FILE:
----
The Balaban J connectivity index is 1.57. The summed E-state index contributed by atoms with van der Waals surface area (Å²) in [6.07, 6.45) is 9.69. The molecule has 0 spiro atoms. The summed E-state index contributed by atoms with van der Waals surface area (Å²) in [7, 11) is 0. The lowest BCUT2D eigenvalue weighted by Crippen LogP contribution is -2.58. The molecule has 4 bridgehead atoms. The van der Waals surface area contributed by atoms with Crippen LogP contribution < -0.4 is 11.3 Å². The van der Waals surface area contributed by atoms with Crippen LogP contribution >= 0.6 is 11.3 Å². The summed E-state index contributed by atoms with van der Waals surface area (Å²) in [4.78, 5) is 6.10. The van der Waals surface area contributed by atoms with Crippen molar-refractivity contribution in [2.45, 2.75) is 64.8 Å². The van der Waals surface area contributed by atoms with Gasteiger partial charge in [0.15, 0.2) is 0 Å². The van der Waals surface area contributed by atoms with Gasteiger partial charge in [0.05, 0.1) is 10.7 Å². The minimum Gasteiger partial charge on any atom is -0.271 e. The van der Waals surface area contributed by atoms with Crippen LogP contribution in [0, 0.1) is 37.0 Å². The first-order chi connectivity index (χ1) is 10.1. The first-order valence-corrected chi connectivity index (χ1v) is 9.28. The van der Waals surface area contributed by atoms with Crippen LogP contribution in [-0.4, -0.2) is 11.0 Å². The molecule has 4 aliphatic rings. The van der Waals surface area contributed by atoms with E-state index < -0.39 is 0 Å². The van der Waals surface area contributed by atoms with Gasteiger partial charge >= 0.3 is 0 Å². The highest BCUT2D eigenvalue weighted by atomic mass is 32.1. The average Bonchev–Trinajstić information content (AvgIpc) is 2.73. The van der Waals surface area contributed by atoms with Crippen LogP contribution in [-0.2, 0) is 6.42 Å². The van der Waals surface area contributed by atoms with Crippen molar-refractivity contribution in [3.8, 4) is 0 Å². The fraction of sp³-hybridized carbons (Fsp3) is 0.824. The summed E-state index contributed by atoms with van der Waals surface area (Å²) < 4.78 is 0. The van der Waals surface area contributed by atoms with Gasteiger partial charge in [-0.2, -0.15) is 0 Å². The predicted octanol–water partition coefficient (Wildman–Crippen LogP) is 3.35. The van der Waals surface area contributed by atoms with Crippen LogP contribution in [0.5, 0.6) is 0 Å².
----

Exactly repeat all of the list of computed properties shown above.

The Balaban J connectivity index is 1.57. The summed E-state index contributed by atoms with van der Waals surface area (Å²) in [6.07, 6.45) is 9.69. The molecule has 0 spiro atoms. The summed E-state index contributed by atoms with van der Waals surface area (Å²) in [7, 11) is 0. The lowest BCUT2D eigenvalue weighted by Crippen LogP contribution is -2.58. The molecule has 4 bridgehead atoms. The van der Waals surface area contributed by atoms with Crippen LogP contribution < -0.4 is 11.3 Å². The van der Waals surface area contributed by atoms with Crippen LogP contribution >= 0.6 is 11.3 Å². The summed E-state index contributed by atoms with van der Waals surface area (Å²) in [4.78, 5) is 6.10. The van der Waals surface area contributed by atoms with Crippen molar-refractivity contribution in [2.45, 2.75) is 64.8 Å². The van der Waals surface area contributed by atoms with Gasteiger partial charge in [0.15, 0.2) is 0 Å². The van der Waals surface area contributed by atoms with Gasteiger partial charge in [0.05, 0.1) is 10.7 Å². The minimum Gasteiger partial charge on any atom is -0.271 e. The van der Waals surface area contributed by atoms with Crippen LogP contribution in [0, 0.1) is 37.0 Å². The first-order chi connectivity index (χ1) is 10.1. The first-order valence-corrected chi connectivity index (χ1v) is 9.28. The van der Waals surface area contributed by atoms with Crippen LogP contribution in [-0.4, -0.2) is 11.0 Å². The molecule has 4 aliphatic rings. The van der Waals surface area contributed by atoms with E-state index < -0.39 is 0 Å². The van der Waals surface area contributed by atoms with Gasteiger partial charge >= 0.3 is 0 Å². The highest BCUT2D eigenvalue weighted by atomic mass is 32.1. The average Bonchev–Trinajstić information content (AvgIpc) is 2.73. The van der Waals surface area contributed by atoms with Crippen LogP contribution in [-0.2, 0) is 6.42 Å². The van der Waals surface area contributed by atoms with Crippen molar-refractivity contribution in [3.8, 4) is 0 Å². The fraction of sp³-hybridized carbons (Fsp3) is 0.824. The summed E-state index contributed by atoms with van der Waals surface area (Å²) < 4.78 is 0. The van der Waals surface area contributed by atoms with Gasteiger partial charge in [-0.2, -0.15) is 0 Å². The predicted octanol–water partition coefficient (Wildman–Crippen LogP) is 3.35. The van der Waals surface area contributed by atoms with Crippen LogP contribution in [0.5, 0.6) is 0 Å².